Seven Springs Vineyard is "a premium winery, situated in the picturesque Western Cape where [cooling] oceanic influence, coupled with shale-derived soils, gives the vines the potential to produce exceptional grapes."
The story behind the winery is quite interesting and worthy of re-telling- UK-based founder Tim Pearson (pictured), with a background in agronomy and marketing, eventually made what he describes as "sufficient money, but by no means a fortune" in the somewhat unglamorous commercial cleaning business in the West Midlands to move into wine production where his real passion lies.
Tim's background as a businessman with marketing experience is very evident - he has an easy, relaxed charm, combined with a tenacity, purposefulness and attention to detail that is very impressive.
However, he seems to talk little about the subject of wine and rather reminds me of one of those Victorian patriarchs whose role is more or less limited to fathering the child and then ensuring it gets into the right places (Eton, Oxford, the House of Lords, that sort of thing).
It's certainly good business practice to stick to what you know, but it perhaps does not make for such a Romantic a story as the investment banker who gives it all up to work the land and prune the vines with his own hands in a tumble-down farmhouse in a village in the south of France.
All of this is of course irrelevant to the quality of the wine itself.
In the glass, it is a pale, sandy yellow; the nose is relatively restrained with green, herbaceous aromas, a touch of mineral edge and a hint of seashells.
The palate is full and rounded, with ripe peach and pear, tropical-fruit acidity balanced with good minerality and just a touch of gunsmoke mixed in with green nettles.
The finish is dry and minerally and it feels well made throughout.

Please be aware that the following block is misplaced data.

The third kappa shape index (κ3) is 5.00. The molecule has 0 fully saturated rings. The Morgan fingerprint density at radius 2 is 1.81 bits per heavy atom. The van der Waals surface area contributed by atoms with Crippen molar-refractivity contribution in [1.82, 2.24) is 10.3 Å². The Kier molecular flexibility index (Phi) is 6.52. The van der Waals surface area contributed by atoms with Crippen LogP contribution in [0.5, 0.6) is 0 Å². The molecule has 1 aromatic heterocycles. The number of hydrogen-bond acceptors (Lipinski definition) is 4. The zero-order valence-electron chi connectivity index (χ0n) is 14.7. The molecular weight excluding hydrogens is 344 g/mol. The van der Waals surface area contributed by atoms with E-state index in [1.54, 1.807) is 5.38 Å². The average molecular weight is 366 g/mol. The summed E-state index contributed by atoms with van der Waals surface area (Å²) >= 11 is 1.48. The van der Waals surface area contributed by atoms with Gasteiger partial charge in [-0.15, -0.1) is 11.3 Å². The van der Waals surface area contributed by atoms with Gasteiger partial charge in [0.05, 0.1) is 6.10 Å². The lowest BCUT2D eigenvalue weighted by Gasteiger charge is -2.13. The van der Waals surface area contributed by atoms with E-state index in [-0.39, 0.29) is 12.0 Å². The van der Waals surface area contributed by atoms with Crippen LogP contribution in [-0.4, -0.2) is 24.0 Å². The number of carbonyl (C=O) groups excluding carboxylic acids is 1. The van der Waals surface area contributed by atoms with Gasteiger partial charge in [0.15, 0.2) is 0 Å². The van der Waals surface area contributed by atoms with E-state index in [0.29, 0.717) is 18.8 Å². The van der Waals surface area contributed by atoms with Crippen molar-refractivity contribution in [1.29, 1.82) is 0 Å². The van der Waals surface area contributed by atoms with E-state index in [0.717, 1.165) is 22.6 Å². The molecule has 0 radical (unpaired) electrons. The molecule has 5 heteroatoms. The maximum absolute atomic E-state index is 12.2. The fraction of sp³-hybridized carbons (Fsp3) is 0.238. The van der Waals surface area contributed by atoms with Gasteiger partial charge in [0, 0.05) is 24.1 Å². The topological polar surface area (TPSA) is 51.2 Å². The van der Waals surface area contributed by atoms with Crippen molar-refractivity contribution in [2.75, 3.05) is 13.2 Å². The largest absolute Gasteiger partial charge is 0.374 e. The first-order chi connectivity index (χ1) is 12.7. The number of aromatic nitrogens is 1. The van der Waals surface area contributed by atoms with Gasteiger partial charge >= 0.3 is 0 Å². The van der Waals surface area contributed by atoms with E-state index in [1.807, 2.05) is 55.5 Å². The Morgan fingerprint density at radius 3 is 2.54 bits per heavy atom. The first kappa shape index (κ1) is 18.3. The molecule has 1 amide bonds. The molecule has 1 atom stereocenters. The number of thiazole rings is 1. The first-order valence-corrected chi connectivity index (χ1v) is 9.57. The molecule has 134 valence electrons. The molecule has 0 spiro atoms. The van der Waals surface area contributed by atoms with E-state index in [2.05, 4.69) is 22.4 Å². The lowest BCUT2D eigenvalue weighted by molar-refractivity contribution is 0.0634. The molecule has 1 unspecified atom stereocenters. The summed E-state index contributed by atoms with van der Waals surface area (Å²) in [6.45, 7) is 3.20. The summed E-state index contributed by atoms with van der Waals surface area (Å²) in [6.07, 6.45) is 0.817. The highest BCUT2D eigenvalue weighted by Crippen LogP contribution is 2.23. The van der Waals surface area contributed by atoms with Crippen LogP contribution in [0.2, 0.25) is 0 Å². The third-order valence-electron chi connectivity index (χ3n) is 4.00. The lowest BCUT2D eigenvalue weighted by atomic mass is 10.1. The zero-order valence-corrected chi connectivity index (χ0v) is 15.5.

In style, it is a slightly curious mixture of the Old World and the New - with the restraint and minerality of a Loire combined with the ripe palate and mouthfeel of a Marlborough.
It is very much a wine-drinker's wine - crowd-pleasing yet sophisticated - rather than a wine critic's wine that, say, impresses more on a structural or technical level.
To me, this wine is Jodie Foster in Taxi Driver: easy on the eye, with the potential to develop into something more complex, challenging and sophisticated once it's grown up a bit and is no longer quite so keen to impress - say, into Jodie Foster as Clarice Starling - once the young vines gain a few more years' age.
It can be enjoyed pretty much straight from the bottle, but benefits even from just half-an-hour's airing and is still developing the following day.
We matched it simple grilled plaice and goat's cheese risotto, but found the simple, classic food a little overwhelmed by the wine; a better match would be something richer with stronger flavours such as Thai fishcakes, a creamy fish pie or sushi.
Current UK retailers are:
City Beverage Company, London – http://www.citybeverage.co.uk/
Cybercellar (online) – http://www.cybercellar.co.uk/
Fraser Group / Budgens, Yarnton, Oxon – http://www.frasergroup.co.uk/
Proteas Wines, Northumbria – http://www.proteaswines.co.uk/
C.A. Rookes, Stratford upon Avon – http://www.johnfreeland.plus.com/
Underwood Wines, Warwick – http://www.underwoodwines.co.uk/
Vin Neuf, Stratford upon Avon – http://www.vinneuf.co.uk/
Provided for review; selling price is around £10, which is towards the upper end of what I would expect but still reasonable for something of this quality.
There are also blog reviews of this wine by Quaffable (here), Grapefan (here) and Simon Woods (here)
7Springs - http://7springs.co.za/